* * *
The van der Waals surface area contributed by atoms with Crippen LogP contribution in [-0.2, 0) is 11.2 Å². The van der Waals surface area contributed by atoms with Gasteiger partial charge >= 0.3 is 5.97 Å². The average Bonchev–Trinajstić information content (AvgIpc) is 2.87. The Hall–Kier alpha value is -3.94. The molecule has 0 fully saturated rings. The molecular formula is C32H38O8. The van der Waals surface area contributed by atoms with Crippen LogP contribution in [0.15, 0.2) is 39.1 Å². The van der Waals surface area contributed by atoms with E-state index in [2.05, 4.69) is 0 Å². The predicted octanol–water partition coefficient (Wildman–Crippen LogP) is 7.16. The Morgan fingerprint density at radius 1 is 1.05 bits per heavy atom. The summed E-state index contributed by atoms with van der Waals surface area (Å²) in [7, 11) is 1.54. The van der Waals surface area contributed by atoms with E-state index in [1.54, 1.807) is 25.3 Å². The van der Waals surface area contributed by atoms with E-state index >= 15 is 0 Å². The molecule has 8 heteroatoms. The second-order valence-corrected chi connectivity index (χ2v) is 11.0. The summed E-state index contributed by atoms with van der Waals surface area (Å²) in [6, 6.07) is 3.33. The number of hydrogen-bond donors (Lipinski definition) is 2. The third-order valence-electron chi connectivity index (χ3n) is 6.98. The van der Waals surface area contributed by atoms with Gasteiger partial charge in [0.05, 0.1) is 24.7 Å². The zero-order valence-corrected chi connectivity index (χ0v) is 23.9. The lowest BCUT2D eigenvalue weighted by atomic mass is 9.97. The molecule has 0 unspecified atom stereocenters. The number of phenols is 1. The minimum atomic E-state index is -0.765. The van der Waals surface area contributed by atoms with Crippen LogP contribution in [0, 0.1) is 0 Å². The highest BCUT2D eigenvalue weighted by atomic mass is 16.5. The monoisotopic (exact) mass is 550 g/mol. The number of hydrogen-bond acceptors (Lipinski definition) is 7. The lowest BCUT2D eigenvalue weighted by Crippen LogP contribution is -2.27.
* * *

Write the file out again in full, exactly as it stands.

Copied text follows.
The van der Waals surface area contributed by atoms with Crippen LogP contribution in [-0.2, 0) is 11.2 Å². The van der Waals surface area contributed by atoms with Gasteiger partial charge >= 0.3 is 5.97 Å². The average Bonchev–Trinajstić information content (AvgIpc) is 2.87. The Hall–Kier alpha value is -3.94. The molecule has 0 fully saturated rings. The molecular formula is C32H38O8. The van der Waals surface area contributed by atoms with Crippen LogP contribution in [0.15, 0.2) is 39.1 Å². The van der Waals surface area contributed by atoms with E-state index in [2.05, 4.69) is 0 Å². The predicted octanol–water partition coefficient (Wildman–Crippen LogP) is 7.16. The Morgan fingerprint density at radius 1 is 1.05 bits per heavy atom. The summed E-state index contributed by atoms with van der Waals surface area (Å²) in [7, 11) is 1.54. The van der Waals surface area contributed by atoms with E-state index in [1.54, 1.807) is 25.3 Å². The van der Waals surface area contributed by atoms with E-state index >= 15 is 0 Å². The molecule has 8 heteroatoms. The second-order valence-corrected chi connectivity index (χ2v) is 11.0. The summed E-state index contributed by atoms with van der Waals surface area (Å²) in [6, 6.07) is 3.33. The number of hydrogen-bond donors (Lipinski definition) is 2. The third-order valence-electron chi connectivity index (χ3n) is 6.98. The van der Waals surface area contributed by atoms with Gasteiger partial charge in [0.05, 0.1) is 24.7 Å². The zero-order valence-corrected chi connectivity index (χ0v) is 23.9. The lowest BCUT2D eigenvalue weighted by atomic mass is 9.97. The molecule has 0 unspecified atom stereocenters. The number of phenols is 1. The minimum atomic E-state index is -0.765. The van der Waals surface area contributed by atoms with Crippen LogP contribution in [0, 0.1) is 0 Å². The highest BCUT2D eigenvalue weighted by atomic mass is 16.5. The monoisotopic (exact) mass is 550 g/mol. The number of hydrogen-bond acceptors (Lipinski definition) is 7. The lowest BCUT2D eigenvalue weighted by Crippen LogP contribution is -2.27.